What Is a Michelada and How Do You Make One?
Here’s the history behind the classic drink.
Though it’s not quite as pervasive as its more popular cousin, the Bloody Mary, the michelada has a lot to offer. Here’s what you need to know about the classic Mexican cocktail:
What Is a Michelada?
A michelada is a type of cerveza preparada, or Mexican beer cocktail. All cerveza preparadas are made with beer and tomato juice or Clamato. What sets the michelada apart is its other ingredients. Along with tomato juice and beer, micheladas are made with lime juice, chile-based hot sauces and spices, and chile peppers.
The exact ingredients that go into a michelada depend on where you are in Mexico, as every region puts its own spin on the recipe.
The drink is served cold in a salt-rimmed glass.
Other Cerveza Preparadas
Other cerveza preparadas you might be familiar with include:
- The chamochela, which is made with beer, tomato juice, lemon, chili powder, salt, and chamoy. It’s usually garnished with sweet tamarind candy.
- The Negro y Marron, which is made with beer, lemon juice, Clamato, hot sauce, and tequila.
- The chavela, which is made with beer, tomato juice, and hot sauce. It’s often garnished with vegetables or shrimp and served as an appetizer.
Michelada vs. Bloody Mary
Micheladas and Bloody Marys are savory cocktails that contain tomato juice, hot sauces and spices, and are served cold in salt-rimmed glasses. However, that’s where the similarities end.
The most important difference between the drinks is the type of alcohol used to make them: Michelada recipes call for beer, while Bloody Mary recipes call for vodka. This distinction means Bloody Marys will get you drunk a lot faster. Do with that information what you will.
Micheladas are also a bit more refreshing than Bloody Marys, on account of the fizzy beer and lime juice.
What Is Clamato?
Clamato is a commercial beverage made by Mott’s. It contains sweetened tomato juice concentrate, dried clam broth, and MSG.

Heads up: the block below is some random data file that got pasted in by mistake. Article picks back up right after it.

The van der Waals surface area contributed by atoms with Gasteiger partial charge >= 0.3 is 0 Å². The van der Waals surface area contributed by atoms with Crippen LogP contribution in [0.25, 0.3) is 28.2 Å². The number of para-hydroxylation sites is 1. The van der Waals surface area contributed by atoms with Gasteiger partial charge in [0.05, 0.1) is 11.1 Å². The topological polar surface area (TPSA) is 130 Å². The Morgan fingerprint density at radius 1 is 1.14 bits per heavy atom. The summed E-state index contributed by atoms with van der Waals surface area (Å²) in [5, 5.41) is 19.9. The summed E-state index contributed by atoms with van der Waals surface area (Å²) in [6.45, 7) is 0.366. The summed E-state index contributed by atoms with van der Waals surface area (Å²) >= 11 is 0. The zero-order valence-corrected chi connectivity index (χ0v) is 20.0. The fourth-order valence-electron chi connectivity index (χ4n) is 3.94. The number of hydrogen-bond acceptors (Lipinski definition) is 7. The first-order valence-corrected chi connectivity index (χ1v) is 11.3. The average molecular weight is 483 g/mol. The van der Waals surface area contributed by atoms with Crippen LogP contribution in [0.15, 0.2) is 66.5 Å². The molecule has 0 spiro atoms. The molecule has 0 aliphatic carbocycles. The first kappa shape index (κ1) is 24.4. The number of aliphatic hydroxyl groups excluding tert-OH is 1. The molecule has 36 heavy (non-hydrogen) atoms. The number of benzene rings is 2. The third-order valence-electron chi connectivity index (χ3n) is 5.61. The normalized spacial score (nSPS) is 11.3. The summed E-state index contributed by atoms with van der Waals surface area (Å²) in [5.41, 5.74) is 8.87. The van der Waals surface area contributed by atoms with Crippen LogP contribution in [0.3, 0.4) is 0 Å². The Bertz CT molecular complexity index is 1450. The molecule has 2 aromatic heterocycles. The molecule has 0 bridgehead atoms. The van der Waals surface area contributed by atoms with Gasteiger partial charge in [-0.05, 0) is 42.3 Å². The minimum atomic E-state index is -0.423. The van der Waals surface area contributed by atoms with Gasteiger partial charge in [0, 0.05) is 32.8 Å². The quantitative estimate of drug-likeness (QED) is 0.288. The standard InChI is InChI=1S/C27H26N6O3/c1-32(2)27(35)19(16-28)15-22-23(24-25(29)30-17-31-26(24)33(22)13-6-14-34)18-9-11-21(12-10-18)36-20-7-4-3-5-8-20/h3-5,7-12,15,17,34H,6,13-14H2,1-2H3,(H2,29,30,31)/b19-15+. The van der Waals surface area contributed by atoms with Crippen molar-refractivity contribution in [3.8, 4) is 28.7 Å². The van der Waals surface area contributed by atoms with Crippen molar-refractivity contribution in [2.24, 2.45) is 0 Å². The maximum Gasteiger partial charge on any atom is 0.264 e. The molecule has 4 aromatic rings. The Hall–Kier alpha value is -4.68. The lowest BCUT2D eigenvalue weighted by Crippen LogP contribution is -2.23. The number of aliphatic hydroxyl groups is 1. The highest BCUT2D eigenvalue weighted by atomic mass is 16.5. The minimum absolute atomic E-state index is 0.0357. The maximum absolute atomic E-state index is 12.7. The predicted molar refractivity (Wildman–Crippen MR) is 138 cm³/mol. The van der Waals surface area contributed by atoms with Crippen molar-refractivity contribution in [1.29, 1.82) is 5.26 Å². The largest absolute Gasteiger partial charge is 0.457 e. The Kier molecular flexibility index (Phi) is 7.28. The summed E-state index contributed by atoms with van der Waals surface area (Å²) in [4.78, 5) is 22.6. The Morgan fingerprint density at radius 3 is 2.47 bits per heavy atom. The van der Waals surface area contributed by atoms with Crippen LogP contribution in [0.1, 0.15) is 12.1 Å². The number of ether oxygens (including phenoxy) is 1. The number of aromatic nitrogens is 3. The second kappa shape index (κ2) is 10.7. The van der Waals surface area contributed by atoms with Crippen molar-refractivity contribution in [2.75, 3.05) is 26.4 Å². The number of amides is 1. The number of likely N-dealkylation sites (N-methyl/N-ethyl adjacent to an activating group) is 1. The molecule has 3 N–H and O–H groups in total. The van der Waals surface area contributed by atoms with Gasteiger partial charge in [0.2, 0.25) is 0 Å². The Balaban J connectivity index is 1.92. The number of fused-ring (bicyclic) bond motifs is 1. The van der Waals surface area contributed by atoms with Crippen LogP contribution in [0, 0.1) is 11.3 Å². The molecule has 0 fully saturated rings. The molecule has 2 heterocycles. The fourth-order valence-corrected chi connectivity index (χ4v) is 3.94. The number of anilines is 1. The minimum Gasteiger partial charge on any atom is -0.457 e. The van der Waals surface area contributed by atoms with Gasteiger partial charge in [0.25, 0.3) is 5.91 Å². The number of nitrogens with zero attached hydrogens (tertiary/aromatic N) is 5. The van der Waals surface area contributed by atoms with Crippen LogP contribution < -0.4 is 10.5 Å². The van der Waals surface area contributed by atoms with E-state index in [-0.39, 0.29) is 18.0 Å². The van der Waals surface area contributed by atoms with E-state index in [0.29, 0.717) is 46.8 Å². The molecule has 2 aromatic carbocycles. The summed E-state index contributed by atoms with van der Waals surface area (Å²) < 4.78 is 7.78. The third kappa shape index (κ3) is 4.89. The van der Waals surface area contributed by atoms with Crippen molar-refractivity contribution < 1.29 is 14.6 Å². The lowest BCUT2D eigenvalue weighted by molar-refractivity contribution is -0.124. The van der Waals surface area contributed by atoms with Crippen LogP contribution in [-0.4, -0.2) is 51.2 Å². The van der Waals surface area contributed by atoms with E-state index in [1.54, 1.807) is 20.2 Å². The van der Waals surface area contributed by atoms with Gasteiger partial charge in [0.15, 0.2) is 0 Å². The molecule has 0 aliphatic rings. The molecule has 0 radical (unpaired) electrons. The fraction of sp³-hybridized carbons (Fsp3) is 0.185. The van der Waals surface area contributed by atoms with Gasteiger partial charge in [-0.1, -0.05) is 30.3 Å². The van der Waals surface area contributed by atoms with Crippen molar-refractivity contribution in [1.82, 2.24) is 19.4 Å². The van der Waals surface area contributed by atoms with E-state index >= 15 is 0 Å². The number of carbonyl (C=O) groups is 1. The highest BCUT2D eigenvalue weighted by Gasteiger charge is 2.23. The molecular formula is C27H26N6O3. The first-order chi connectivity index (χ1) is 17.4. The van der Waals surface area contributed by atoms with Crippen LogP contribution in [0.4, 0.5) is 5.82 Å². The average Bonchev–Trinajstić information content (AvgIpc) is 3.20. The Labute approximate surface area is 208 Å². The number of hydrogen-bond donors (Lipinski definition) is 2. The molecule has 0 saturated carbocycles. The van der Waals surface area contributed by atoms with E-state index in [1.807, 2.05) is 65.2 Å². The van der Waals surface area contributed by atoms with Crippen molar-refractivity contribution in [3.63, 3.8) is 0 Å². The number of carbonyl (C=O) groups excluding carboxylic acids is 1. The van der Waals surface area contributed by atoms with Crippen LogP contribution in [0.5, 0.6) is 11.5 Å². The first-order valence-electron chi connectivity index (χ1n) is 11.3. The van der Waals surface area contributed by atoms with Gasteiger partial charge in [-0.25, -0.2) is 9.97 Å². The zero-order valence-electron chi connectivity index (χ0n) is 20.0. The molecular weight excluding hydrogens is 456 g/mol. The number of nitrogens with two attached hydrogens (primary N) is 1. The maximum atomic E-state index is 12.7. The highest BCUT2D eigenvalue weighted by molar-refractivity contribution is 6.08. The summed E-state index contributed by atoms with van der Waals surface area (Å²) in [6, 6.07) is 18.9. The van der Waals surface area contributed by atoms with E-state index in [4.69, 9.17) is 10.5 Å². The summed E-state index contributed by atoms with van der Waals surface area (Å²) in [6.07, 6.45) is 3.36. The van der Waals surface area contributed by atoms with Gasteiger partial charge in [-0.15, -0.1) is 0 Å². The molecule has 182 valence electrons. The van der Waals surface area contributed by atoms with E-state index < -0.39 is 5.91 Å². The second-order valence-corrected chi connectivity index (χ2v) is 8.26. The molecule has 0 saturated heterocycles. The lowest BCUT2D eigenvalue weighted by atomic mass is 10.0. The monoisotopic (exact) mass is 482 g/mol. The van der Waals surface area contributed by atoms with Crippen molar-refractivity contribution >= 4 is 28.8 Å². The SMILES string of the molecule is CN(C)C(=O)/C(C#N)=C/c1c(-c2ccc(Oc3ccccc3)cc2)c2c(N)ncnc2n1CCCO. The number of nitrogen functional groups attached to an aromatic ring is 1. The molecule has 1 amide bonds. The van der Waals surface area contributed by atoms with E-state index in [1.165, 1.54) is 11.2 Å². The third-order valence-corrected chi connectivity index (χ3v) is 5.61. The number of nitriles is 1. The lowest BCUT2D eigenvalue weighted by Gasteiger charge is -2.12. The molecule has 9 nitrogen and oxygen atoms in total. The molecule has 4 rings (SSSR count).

It’s often used in addition to or in place of tomato juice in certain cocktail recipes, especially ones with Mexican origins.
These days, most micheladas are made with Clamato.
There are a couple different theories of how the michelada got its name.
The first is the most obvious: “Mi-chel-ada” is likely short for “mi chela helada,” or “my cold beer.”
Another origin story is more detailed: A man named Michel Ésper was a daily patron of Club Deportivo Potosino (a bar in San Luis Potosí, Mexico) in the 1960s.
Ésper’s usual order—a beer served with lime, salt, and ice, served in a chabela glass with a straw—became a popular drink among other frequent customers.
Since the cocktail was served in the same type of glass as lemonade, Ésper’s order became known as “Michel’s lemonade.”
Over time, the ingredients were altered and the drink became the michelada.
Related: You Need to Try a Green Michelada
What Type of Beer Should You Use for a Michelada?
There’s not a right beer to use in a michelada, but there are some very wrong ones.
For example, a heavy and dark brew like Guinness would be totally out of place in this light and refreshing cocktail. Instead, opt for a Mexican lager.
A Corona will work just fine, but a slightly heartier option like Tecate, Pacífico, or Modelo Especial is your best best.
How to Make a Michelada
Ready to try your hand at making this classic Mexican cocktail? You’re in luck—we have a delicious and incredibly easy michelada recipe right here. (Our version cuts down on ingredients by using a Bloody Mary mix instead of tomato juice or Clamato).
For a slightly more adventurous recipe, try our Green Michelada. The unique drink gets its earthy flavor and beautiful green color from blended tomatillos and cucumbers.